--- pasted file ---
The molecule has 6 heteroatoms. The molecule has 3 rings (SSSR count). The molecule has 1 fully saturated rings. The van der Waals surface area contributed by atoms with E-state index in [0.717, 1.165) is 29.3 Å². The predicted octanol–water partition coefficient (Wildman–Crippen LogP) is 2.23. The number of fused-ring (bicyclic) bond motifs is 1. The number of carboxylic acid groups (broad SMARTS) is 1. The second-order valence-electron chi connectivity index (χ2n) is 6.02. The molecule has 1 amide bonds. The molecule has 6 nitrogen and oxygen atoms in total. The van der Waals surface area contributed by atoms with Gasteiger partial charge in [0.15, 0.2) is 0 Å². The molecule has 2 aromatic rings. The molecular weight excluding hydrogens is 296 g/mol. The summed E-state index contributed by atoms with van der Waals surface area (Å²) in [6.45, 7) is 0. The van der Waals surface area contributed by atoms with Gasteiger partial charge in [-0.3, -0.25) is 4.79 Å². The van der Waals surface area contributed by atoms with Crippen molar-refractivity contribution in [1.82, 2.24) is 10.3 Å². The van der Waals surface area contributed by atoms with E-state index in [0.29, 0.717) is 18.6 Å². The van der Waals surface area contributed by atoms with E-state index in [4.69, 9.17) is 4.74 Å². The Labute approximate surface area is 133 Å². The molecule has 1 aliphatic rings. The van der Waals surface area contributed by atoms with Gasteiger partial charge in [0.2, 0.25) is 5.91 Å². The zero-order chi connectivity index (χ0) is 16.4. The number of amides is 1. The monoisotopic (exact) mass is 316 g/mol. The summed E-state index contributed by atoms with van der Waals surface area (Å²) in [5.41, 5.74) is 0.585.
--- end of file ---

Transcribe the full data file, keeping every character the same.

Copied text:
The molecule has 6 heteroatoms. The molecule has 3 rings (SSSR count). The molecule has 1 fully saturated rings. The van der Waals surface area contributed by atoms with E-state index in [0.717, 1.165) is 29.3 Å². The predicted octanol–water partition coefficient (Wildman–Crippen LogP) is 2.23. The number of fused-ring (bicyclic) bond motifs is 1. The number of carboxylic acid groups (broad SMARTS) is 1. The second-order valence-electron chi connectivity index (χ2n) is 6.02. The molecule has 1 amide bonds. The molecule has 6 nitrogen and oxygen atoms in total. The van der Waals surface area contributed by atoms with Gasteiger partial charge in [0.15, 0.2) is 0 Å². The molecule has 2 aromatic rings. The molecular weight excluding hydrogens is 296 g/mol. The summed E-state index contributed by atoms with van der Waals surface area (Å²) in [6.45, 7) is 0. The van der Waals surface area contributed by atoms with Gasteiger partial charge in [-0.3, -0.25) is 4.79 Å². The van der Waals surface area contributed by atoms with Crippen molar-refractivity contribution in [1.82, 2.24) is 10.3 Å². The van der Waals surface area contributed by atoms with E-state index in [0.29, 0.717) is 18.6 Å². The van der Waals surface area contributed by atoms with E-state index in [4.69, 9.17) is 4.74 Å². The Labute approximate surface area is 133 Å². The molecule has 1 aliphatic rings. The van der Waals surface area contributed by atoms with Gasteiger partial charge in [0.2, 0.25) is 5.91 Å². The zero-order chi connectivity index (χ0) is 16.4. The number of amides is 1. The monoisotopic (exact) mass is 316 g/mol. The summed E-state index contributed by atoms with van der Waals surface area (Å²) in [5.41, 5.74) is 0.585.